I know this story is about Arkansas, not Minnesota but I know Minnesota was looking at a similar law last year. And sometimes it’s nice to learn from the sidelines. The Washington Post reports…
This summer, Arkansas became the first state to require poor people to prove they’re employed to receive Medicaid.
Specifically, recipients need to work 80 hours a month to get Medicaid…
More than 12,000 have been purged from the state Medicaid rolls since September — and not necessarily because they’re actually failing to work 80 hours a month, as the state requires.
The article tells the story of two recipients who lost their insurance because they didn’t have access and/or understanding of technology required to report hours and the rules behind the measure…
The state made reporting online-only to avoid hiring more staff. (It also didn’t allocate any additional dollars to help enrollees find work.) Officials did this even though Arkansas has the lowest level of household Internet access in the country, and the online portal doesn’t work well on smartphones. Once, when I tried it, I got an error message saying my phone’s browser was “not compatible.” The next day, it was mysteriously compatible again.
Most indefensibly, the website shuts down every single night between 9 p.m. and 7 a.m. for “scheduled maintenance.”
No wonder 80 percent of those required to report work hours or exemptions each month are reporting nothing at all.
It reminds me of working on the library reference desk when Government Docs moved most of their documents online. It saved a lot of money in terms of printing for Government Docs but it suddenly meant most people had to go to the library to access these documents. It made a lot more work for the library and even more so the users of users of the info.
Broadband and technology can be a great way to cut costs but only when everyone has access to it and skills to use it.
MHealth Intelligence reports on policies that will smooth the path to more telehealth usage…
More than 3,000 US physicians have received permission to practice in multiple states through the Interstate Medical Licensure Compact, giving them the opportunity to expand their practice through telehealth and telemedicine.
According to the Interstate Medical Licensure Compact Commission, a branch of the Federation of State Medical Boards, 3,426 medical licenses have been by medical boards in member states since the launch of the Compact in April 2017. The IMLCC, meanwhile, has processed 1,867 applications and 497 licenses have been renewed through the compact.
Minnesota part of the compact…
Launched as a means of expediting the licensure process for physicians looking to practice in more than one state, the compact has been approved in the District of Colombia, Guam and 24 states: Alabama, Arizona, Colorado, Idaho, Illinois, Iowa, Kansas, Maine, Maryland, Minnesota, Mississippi, Montana, Nebraska, Nevada, New Hampshire, Pennsylvania, South Dakota, Tennessee, Utah, Vermont, Washington, West Virginia, Wisconsin and Wyoming.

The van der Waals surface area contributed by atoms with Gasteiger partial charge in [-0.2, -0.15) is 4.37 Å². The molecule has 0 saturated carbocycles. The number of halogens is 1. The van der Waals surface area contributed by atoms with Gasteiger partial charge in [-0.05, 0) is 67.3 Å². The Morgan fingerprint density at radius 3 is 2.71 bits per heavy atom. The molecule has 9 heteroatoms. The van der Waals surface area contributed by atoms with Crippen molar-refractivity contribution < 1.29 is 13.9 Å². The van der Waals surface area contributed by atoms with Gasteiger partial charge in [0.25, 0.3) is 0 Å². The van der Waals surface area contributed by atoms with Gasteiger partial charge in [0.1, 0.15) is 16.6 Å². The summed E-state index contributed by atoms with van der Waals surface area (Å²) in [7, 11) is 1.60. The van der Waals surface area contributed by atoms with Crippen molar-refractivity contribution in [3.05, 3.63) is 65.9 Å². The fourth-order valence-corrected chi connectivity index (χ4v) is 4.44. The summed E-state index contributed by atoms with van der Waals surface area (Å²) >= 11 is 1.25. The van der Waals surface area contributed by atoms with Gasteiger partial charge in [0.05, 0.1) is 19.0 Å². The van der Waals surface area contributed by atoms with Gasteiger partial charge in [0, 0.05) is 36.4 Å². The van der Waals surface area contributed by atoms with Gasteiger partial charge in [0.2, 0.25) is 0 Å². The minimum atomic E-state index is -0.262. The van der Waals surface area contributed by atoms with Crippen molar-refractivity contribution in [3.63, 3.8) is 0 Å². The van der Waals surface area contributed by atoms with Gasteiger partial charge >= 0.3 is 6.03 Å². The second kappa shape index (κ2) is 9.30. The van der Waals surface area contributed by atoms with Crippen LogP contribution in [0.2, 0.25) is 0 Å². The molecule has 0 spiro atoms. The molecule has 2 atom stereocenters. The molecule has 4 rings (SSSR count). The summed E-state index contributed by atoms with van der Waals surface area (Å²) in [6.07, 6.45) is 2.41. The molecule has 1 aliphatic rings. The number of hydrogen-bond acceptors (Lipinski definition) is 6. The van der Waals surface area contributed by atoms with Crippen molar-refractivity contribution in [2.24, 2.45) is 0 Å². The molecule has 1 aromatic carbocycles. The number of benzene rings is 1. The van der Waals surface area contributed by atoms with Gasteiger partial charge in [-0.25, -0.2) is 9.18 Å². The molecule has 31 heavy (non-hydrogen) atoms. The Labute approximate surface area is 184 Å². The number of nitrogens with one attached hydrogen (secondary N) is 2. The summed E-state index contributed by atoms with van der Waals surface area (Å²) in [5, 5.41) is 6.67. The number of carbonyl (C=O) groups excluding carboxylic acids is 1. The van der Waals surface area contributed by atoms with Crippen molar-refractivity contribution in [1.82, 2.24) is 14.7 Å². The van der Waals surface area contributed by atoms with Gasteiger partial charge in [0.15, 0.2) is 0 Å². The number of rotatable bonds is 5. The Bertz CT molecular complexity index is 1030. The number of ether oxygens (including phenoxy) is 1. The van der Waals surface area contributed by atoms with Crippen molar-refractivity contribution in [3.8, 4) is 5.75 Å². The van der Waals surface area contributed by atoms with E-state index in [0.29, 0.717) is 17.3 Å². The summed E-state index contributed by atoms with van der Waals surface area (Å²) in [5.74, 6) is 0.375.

Craig Settles has a new report on telehealth and broadband. Here’s the briefest description…
The bulk of the report gives three categories innovative and eﬀective telemedicine applications: 1) general medical services, 2) mental health services, and 3) home health care. The summaries present how or why these are ideal to oﬀer community broadband subscribers. The report concludes with highlights on developing a telemedicinenpilot project, and helpful recommendations.
He discusses affordability…
The digital divide’s impact is that many low-‐income and lower middle class residents do not have internet access available, and so by extension they will have a hard time getting telehealth. Signiﬁcant numbers of these individuals can’t aﬀord access even if broadband reaches their neighborhoods. And if the infrastructure is poor, even well to-‐do folks cannot get good broadband.
He discusses how partnerships are built between broadband providers and telehealth services…
Bottom line – both the vendors, particularly start-‐ups and medium size companies, and broadband owners share a mission – the need for plenty of customers and marketing clout. In addition, many of these organizations and committed to serving committed to serving communities’ disadvantaged and the low-come income residents, so there’s a shared social as well as marketing mission.
And how partnerships can improve digital inclusion efforts…
To design the most eﬀective digital literacy program, Seifer advises broadband and telehealth teams to consult with those community nonprofits most familiar wit the audiences that will use the telehealth programs. “If you’re trying to reach veterans with a telemedicine app, contact local or state organizations that service veterans that service veterans. If you are selling to seniors, talk to groups that deal with that population.”
Purdue University just released a report that looks at the quantitative benefits of investing in broadband – they look specifically at extending/expanding networks deployed by Indiana’s Rural Electric Member Cooperatives (REMCs) – but expanding the network ubiquitously across the state. Here’s what they found…
We estimate the net benefits of broadband investment for the whole state of Indiana is about $12 billion, which is about $1 billion per year annuitized over 20 years at six percent interest rate. Year after year, added government revenues and cost savings would amount to about 27 percent of net benefits in the seven REMCs each year. If the rest of rural Indiana is like these seven Cooperative service areas, then 27 percent of the $1 billion per year would be government revenue and health care cost savings, or $270 million per year. In terms of total net present value of benefits, 27 percent of $12 billion is $3.24 billion in added government revenue and health care cost savings.